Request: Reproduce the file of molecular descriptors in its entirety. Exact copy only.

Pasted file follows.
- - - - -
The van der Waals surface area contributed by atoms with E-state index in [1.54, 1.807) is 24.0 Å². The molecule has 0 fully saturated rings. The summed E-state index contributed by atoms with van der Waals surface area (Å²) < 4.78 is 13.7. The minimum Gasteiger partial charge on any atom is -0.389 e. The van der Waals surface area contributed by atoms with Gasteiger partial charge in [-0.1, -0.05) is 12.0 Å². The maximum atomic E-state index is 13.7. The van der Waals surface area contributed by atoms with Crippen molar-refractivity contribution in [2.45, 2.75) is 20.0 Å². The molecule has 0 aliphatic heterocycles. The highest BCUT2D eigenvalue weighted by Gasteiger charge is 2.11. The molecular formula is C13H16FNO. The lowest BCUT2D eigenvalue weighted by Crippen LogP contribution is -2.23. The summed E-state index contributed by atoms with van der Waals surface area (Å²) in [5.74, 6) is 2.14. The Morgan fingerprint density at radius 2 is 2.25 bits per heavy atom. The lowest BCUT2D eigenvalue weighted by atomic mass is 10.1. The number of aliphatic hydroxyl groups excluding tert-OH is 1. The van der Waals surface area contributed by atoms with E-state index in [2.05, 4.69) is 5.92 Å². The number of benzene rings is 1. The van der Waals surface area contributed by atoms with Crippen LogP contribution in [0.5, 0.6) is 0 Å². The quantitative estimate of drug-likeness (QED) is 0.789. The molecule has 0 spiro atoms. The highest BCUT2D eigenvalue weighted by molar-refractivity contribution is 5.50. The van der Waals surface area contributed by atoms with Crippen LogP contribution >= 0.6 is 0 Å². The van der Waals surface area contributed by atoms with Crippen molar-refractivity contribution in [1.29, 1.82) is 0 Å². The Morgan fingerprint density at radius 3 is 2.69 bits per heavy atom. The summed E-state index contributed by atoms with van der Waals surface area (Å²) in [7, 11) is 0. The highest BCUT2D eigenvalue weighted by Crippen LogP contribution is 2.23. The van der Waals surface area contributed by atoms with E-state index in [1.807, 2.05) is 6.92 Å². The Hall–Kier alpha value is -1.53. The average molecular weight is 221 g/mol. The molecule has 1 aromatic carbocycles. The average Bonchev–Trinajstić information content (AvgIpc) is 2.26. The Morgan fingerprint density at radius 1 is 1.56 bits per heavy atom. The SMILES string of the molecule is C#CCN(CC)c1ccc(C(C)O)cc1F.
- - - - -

The van der Waals surface area contributed by atoms with E-state index in [1.54, 1.807) is 24.0 Å². The molecule has 0 fully saturated rings. The summed E-state index contributed by atoms with van der Waals surface area (Å²) < 4.78 is 13.7. The minimum Gasteiger partial charge on any atom is -0.389 e. The van der Waals surface area contributed by atoms with Gasteiger partial charge in [-0.1, -0.05) is 12.0 Å². The maximum atomic E-state index is 13.7. The van der Waals surface area contributed by atoms with Crippen molar-refractivity contribution in [2.45, 2.75) is 20.0 Å². The molecule has 0 aliphatic heterocycles. The highest BCUT2D eigenvalue weighted by Gasteiger charge is 2.11. The molecular formula is C13H16FNO. The lowest BCUT2D eigenvalue weighted by Crippen LogP contribution is -2.23. The summed E-state index contributed by atoms with van der Waals surface area (Å²) in [5.74, 6) is 2.14. The Morgan fingerprint density at radius 2 is 2.25 bits per heavy atom. The lowest BCUT2D eigenvalue weighted by atomic mass is 10.1. The number of aliphatic hydroxyl groups excluding tert-OH is 1. The van der Waals surface area contributed by atoms with E-state index in [2.05, 4.69) is 5.92 Å². The number of benzene rings is 1. The van der Waals surface area contributed by atoms with Crippen LogP contribution in [0.5, 0.6) is 0 Å². The quantitative estimate of drug-likeness (QED) is 0.789. The molecule has 0 spiro atoms. The highest BCUT2D eigenvalue weighted by molar-refractivity contribution is 5.50. The van der Waals surface area contributed by atoms with Crippen LogP contribution >= 0.6 is 0 Å². The van der Waals surface area contributed by atoms with Crippen molar-refractivity contribution in [1.29, 1.82) is 0 Å². The Morgan fingerprint density at radius 3 is 2.69 bits per heavy atom. The summed E-state index contributed by atoms with van der Waals surface area (Å²) in [7, 11) is 0. The highest BCUT2D eigenvalue weighted by Crippen LogP contribution is 2.23. The van der Waals surface area contributed by atoms with E-state index in [1.807, 2.05) is 6.92 Å². The Hall–Kier alpha value is -1.53. The average molecular weight is 221 g/mol. The molecule has 1 aromatic carbocycles. The average Bonchev–Trinajstić information content (AvgIpc) is 2.26. The Morgan fingerprint density at radius 1 is 1.56 bits per heavy atom. The SMILES string of the molecule is C#CCN(CC)c1ccc(C(C)O)cc1F.